A few hours ago, my eight-year-old son and I popped back on the Metro from the Library of Congress National Book Festival at the DC Convention Center after sampling just a fraction of what the event had to offer in this, its first year taking place inside.
The key attraction that got us there by 11 a.m. — when the crowds were far smaller than they were an hour later — was an author reading by Dav Pilkey, whose work in the Captain Underpants series my son has come to love.
Pilkey gave a wonderful talk, complete with a screen presentation that included visuals of him drawing (with his pet beetle on his arm) in a spare room in his home in Japan and kayaking to a cave where he now does a majority of his writing, and images of his first attempts at drawing what his second grade teacher condescendingly called “silly little books.” She told him he’d have to “grow up” and stop making them. Instead, he’s had a successful career and has written and illustrated some 60 books. Pilkey shared in an honest and accessible way how his ADHD and dyslexia made it tough for him to focus in — or to enjoy — school.
When a little boy in the crowd added that he, too, had ADHD, Pilkey high-fived him and said, “Brothers!”
It was wonderful to hear the story behind the story. I only wish we’d heard just a bit about who encouraged Pilkey — or how he found the inner strength — to persist in utilizing his gifts, talents that at one point merely got him in trouble.
I’m glad my son heard the story in part to make him more compassionate to children who are not as gifted in reading as he is and also to help him know that his struggles with writing are not bound to keep him from doing great things.
Eventually we made our way from the hugely well-attended reading in the children’s area back up to the main hall with the book signings.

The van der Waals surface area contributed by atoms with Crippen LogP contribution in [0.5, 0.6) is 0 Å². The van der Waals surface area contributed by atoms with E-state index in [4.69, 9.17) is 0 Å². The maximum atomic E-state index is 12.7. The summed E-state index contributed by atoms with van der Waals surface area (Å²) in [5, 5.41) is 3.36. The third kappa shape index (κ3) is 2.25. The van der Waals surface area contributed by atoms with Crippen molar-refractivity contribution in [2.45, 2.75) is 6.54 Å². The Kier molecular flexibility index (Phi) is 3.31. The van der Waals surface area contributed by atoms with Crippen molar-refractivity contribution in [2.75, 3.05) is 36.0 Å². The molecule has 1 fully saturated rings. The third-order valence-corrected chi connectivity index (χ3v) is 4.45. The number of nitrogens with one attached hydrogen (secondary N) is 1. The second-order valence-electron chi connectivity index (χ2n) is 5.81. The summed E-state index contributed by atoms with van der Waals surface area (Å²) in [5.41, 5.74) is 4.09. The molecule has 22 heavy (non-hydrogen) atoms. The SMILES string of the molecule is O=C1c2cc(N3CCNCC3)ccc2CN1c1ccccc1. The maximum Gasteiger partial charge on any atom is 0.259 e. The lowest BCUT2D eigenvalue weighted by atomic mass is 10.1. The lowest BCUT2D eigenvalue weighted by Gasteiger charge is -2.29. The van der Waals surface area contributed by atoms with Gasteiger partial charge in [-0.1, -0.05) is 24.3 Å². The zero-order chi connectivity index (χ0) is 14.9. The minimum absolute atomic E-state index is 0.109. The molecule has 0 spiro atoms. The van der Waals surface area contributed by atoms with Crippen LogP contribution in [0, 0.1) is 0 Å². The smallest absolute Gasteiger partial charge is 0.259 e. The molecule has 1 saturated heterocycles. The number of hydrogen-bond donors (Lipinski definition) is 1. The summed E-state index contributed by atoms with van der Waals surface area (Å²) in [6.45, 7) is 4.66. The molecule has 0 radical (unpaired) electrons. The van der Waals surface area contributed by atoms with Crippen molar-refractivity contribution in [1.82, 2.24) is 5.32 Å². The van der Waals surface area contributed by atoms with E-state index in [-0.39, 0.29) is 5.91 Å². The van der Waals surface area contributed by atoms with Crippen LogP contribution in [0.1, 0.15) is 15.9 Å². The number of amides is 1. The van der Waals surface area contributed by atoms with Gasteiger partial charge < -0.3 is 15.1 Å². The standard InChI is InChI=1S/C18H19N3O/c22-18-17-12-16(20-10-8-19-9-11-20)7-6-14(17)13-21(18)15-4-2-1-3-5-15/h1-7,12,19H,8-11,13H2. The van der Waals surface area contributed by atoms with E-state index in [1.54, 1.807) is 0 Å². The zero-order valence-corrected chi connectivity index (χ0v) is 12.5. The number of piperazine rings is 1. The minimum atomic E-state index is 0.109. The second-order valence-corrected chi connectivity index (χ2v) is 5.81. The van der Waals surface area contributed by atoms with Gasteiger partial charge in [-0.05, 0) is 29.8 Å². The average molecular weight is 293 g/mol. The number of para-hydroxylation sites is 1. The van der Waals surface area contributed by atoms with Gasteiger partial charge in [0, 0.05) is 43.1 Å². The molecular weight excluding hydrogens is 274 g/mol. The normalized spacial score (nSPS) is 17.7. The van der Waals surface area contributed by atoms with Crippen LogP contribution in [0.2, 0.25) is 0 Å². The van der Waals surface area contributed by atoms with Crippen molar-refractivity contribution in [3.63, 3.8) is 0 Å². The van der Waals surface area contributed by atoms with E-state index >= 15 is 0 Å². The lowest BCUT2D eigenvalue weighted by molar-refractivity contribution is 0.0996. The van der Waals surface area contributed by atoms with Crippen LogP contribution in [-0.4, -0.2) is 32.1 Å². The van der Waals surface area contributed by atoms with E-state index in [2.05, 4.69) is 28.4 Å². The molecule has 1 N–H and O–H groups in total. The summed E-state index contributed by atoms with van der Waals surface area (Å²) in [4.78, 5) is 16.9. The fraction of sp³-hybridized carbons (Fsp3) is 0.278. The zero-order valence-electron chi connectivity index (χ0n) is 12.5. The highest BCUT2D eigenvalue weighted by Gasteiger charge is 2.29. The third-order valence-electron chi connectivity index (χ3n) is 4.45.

Along, the way, we were so distracted by the wide variety of attractions for kids that we stood no chance of getting a decent place in line to have Dav Pilkey actually sign my son’s book.
The line stretched clear around the whole back half of the convention center, it seemed. All the book-signing lines appeared very organized, we had a short window of time and had already waited long enough for some free books and tattoos from the very generous folks at Scholastic. The line had barely existed just an hour earlier, and I wondered if it was worth it, but they had several great options, including Geronimo Stilton.
Plus, my son read the whole time we were in line.
We had been smart enough to buy a signed copy of Pilkey’s book ahead of his talk that my son felt like that box was as least half checked. I’m glad that Politics & Prose was given the contract for book-selling and that they had signed books!
It would have been great to meet Pilkey, but we didn’t pack lunch and weren’t up for making a whole day of it this year. At least my son got to high-five a giant version of his famous character, and walked away with some sweet tattoos, too.
It was a fun mother-son outing, and I look forward to going for the whole day — with lunch and snacks in tow – as a family next year.
Or making my husband come along and then ditching him with both kids so that I can peel off to see some grown-up authors!
See a more complete review of the festival at TheDCMoms.com.